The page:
Last week the “Dormant Therapies Act” (DTA), a companion piece to the Modernizing our Drug & Diagnostics Evaluation and Regulatory Network Cures Act (also known as the MODDERN Cures Act of 2013), was introduced in the U.S. Senate. The Act would provide a drug maker with an unprecedented 15 years of data exclusivity for a drug product that meets an “unmet medical need”. An unmet medical need is a condition whose treatment or diagnosis is not addressed adequately by available therapy (see, e.g., FDA Guidance for Industry: Expedited Programs for Serious Conditions – Drugs and Biologics May 2014). Data exclusivity refers to the amount of time during which a generic or 505(b)(2) drug product manufacturer or developer maker would be prevented from using the data generated by a brand-name drug maker to then obtain regulatory approval and sell its own similar drug. Currently, drug makers can receive up to 5 years of data exclusivity for a new prescription medicine and 12 years for a biologic. This new designation – Dormant Therapy Designation – modeled off of FDA’s other existing designation programs, including breakthrough therapy designation, orphan drug designation and fast-track designation will only be given to new drugs (either a different active moiety or a biological product that is not highly similar to an approved biologic). The Sponsor will have to specifically request the designation from the FDA and will need to waive all patent rights to the drug.
U.S. Senator Orrin Hatch (R-Utah) sees this bill removing the “ticking patent clock” conundrum that forces drug makers to prioritize research based on the quickest to market and to the most profitable opportunities. It has been estimated that the total research and development and FDA approval process time for a new drug is between 10 and 15 years (see 2013 Innovation in the Biopharmaceutical Pipeline). Typically, patents last for only 20 years with much of that time is consumed during the lengthy research and development process. It is hoped that the DTA will create a time-certain protection to bring new and essential products to market for the patients who need them. Despite $80 billion spent annually on research and development, many diseases and conditions lack effective treatments. Senator Hatch indicated there are millions of patients struggling with conditions such as Alpha-1, ALS, Alzheimer’s, epilepsy, lupus, mesothelioma, and multiple sclerosis. For many individuals with a long-term disease or disability, no treatments are available leading to a high cost of care. For instance, the direct costs to all payers of caring for those with Alzheimer’s disease, including out-of-pocket costs to patients and their families, is estimated to increase five-fold, from $172 billion in 2010 to $1.1 trillion in 2050, unless new treatments are found that delay its onset or slow its progression (See, 2012 Alzheimer’s Disease Facts and Figures). At a June 2014 second hearing on the 21st Century Cures Initiative, a panel before the House Energy and Commerce Committee’s Subcommittee on Health cited that only 500 of 7,000 known diseases have effective treatments, and legislators are interested in closing this “innovation gap.”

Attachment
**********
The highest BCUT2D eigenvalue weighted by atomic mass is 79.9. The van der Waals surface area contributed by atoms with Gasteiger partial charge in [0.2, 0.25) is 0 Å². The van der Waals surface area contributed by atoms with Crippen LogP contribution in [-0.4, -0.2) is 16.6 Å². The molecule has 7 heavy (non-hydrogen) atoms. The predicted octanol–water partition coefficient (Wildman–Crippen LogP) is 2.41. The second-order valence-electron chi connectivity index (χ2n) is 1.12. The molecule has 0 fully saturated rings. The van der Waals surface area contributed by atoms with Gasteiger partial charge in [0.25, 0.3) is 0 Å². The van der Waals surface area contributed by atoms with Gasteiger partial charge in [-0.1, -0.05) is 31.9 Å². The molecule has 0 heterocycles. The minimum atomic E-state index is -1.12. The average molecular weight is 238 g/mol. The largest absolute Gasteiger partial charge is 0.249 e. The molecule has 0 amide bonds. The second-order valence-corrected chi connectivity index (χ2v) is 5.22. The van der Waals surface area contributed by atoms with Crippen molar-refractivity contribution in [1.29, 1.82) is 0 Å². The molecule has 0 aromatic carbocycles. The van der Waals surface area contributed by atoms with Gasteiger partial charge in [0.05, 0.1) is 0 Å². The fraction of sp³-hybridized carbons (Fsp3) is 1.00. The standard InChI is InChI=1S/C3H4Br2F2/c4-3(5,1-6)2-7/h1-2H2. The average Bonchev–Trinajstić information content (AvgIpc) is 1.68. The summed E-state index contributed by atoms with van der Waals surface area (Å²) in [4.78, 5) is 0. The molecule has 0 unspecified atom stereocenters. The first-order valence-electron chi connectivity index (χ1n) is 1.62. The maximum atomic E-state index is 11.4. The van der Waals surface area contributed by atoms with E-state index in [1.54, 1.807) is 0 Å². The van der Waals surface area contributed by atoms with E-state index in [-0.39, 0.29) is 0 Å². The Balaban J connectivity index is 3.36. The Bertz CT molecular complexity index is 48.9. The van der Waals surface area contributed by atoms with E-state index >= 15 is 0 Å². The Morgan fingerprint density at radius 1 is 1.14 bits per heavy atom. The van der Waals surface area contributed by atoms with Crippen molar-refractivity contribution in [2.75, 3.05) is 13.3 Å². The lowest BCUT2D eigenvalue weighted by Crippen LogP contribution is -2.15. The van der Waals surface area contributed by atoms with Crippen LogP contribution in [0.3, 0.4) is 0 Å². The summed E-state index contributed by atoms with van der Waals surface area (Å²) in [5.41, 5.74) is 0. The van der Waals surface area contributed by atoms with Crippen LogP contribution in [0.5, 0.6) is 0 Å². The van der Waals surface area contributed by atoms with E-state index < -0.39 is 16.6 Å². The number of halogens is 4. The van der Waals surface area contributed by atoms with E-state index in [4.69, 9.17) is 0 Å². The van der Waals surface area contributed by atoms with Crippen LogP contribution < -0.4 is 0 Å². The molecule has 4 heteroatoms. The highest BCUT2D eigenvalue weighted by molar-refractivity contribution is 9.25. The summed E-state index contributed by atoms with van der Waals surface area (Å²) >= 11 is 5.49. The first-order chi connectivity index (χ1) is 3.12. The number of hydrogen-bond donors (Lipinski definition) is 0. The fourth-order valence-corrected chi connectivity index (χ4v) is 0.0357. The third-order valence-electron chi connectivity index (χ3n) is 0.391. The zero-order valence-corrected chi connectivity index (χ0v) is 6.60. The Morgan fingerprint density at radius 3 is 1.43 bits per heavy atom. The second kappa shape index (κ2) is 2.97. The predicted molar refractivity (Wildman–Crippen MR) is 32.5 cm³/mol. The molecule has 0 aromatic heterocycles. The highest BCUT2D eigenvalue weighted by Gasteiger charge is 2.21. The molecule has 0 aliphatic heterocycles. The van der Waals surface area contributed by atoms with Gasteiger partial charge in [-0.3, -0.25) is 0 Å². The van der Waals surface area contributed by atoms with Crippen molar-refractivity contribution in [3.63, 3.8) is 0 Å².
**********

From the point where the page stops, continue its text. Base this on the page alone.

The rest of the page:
A number of potential medicines in development would provide new clinical options for patients with diseases for which no new therapies have been approved for many years. An analysis of 15 selected diseases with no approvals in the past 10 years identified over 400 projects in development (See, 2013 Innovation in the Biopharmaceutical Pipeline – Table 7; pg 18)
Unveiling this bill is much easier than obtaining the approval, however. This isn’t a new concept – as this bill closely resembles the MODDERN Cures Act of 2013. This legislation supported by 94 co-sponsors has not made any progress towards approval. Ed Silverman from The Wall Street/Journal Pharmalot Blog indicated a key criticism of both bills is the potential to slow the introduction of lower-cost generic versions of many drugs, leading to higher prices as a result of extending data exclusivity.
The existing FDA definition of “unmet medical need”, which many consider vague, could lead to many products being eligible for dormant exclusivity. Columbia University Law School professor C. Scott Hemphill at a congressional hearing last year stated “the standard is extremely elastic, sweeping in drugs that offer a wide range of improved outcomes, different side effects, or even increased “compliance or convenience”.
As the term “unmet medical need” is often used in the industry, particularly in the 505(b)(2) setting, to secure a “niche” in the marketplace – this recent activity may lead to the FDA providing more scrutiny surrounding the application of the term.
This post developed by Camargo’s Stacey Ayres, PhD. and Bill Stoltman, J.D.